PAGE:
Since a condition variable is generally used with a Mutex, I decided to join them together through inheritance. Hence, a condition variable behaves like a mutex but can be waited on also.

You may wonder what is std::stop_token, it is simply a C++20 feature provided by std::jthread that avoid user to wait on an atomic boolean. Put it simply, a std::jthread, when it is destroyed, do two things:

  1. It calls request_stop to a std::stop_source that will notify the std::stop_token
  2. It joins the thread

An Awaiter

With coroutines, the task will not be a function, but a coroutine_handle which will be resumed. Hence, we need to have an object that manages this handle.

One will observe that we destroy the coroutine only if it was not resumed. It is a movable only type.

A thread safe queue

Now that we have our Awaiter object, we must push them into a thread-safe queue. The new tasks will be pushed into the queue, and the thread pool will pop them one by one.

Since the queue may be empty, the pop operation can return nothing, represented by a std::nullopt.

We have 3 operations possible.

  1. Push: this operation enqueue a new task and notify the condition variable
  2. Pop: This operation deque a task to be executed in the current thread.
  3. Wait for an element: This operation will make the current thread idle until we got a new task (notified by the push function)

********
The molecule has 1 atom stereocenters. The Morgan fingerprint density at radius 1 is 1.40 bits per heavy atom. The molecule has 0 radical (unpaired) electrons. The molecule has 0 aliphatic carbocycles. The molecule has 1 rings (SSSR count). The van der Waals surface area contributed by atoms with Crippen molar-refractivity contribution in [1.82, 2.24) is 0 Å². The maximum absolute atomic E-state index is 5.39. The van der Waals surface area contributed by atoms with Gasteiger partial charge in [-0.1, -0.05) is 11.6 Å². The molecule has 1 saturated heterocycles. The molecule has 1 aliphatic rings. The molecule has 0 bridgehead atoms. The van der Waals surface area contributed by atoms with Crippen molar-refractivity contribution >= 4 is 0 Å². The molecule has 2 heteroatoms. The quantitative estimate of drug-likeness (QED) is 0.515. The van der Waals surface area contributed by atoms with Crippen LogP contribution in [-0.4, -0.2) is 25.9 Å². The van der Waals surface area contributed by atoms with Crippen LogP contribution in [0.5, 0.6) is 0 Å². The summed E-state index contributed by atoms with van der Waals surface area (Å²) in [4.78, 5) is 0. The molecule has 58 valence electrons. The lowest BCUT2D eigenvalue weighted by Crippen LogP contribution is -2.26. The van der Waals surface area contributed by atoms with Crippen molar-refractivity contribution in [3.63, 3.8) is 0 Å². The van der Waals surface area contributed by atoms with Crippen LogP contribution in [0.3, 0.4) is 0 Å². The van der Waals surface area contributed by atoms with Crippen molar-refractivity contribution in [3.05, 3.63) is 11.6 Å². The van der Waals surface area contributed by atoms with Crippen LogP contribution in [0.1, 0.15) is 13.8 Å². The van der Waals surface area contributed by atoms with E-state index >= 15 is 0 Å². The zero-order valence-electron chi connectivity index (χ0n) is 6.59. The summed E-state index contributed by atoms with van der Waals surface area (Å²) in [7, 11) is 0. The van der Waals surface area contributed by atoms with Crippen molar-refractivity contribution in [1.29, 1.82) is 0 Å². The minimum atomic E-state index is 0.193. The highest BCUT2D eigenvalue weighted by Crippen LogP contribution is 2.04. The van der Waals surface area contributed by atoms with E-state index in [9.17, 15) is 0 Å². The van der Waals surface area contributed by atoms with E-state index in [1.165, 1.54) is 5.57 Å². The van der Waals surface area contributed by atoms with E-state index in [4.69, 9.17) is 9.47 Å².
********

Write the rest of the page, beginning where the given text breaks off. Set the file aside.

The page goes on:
The thread

It is time to design our thread class.

The thread class will be designed over the std::jthread class. It will also embed a thread-safe queue of Awaiters.

Thus, we can lay:

First, we can imagine what operation our thread must do:

  1. Adding tasks
  2. Schedule operation (thanks to the co_await operator)
  3. A background infinite loop that will pop tasks and execute them.

There is nothing complicated, the run methods just wait for an element, pop awaiters, execute them if they are valid and that’s all.

The co_await operator will just push the coroutine_handle to the thread thanks to the Awaitable object.

Using this thread

We schedule the operations thanks to the co_await operator.
Here is an example, the task is a basic promise that never suspends. It means that the coroutine frame is destroyed at the end of the function.

The operation behind the first co_await runs on the first thread, the operation behind the second co_await runs on the second thread. Really simple.

Conclusion

We finished the first article about creating a thread pool using coroutines. We introduced some utility classes and designed a concurrent queue. If you want to try, you can find a full code here.

Thanks to  Nir Friedman to help me design mutex and condition variable in a better way :).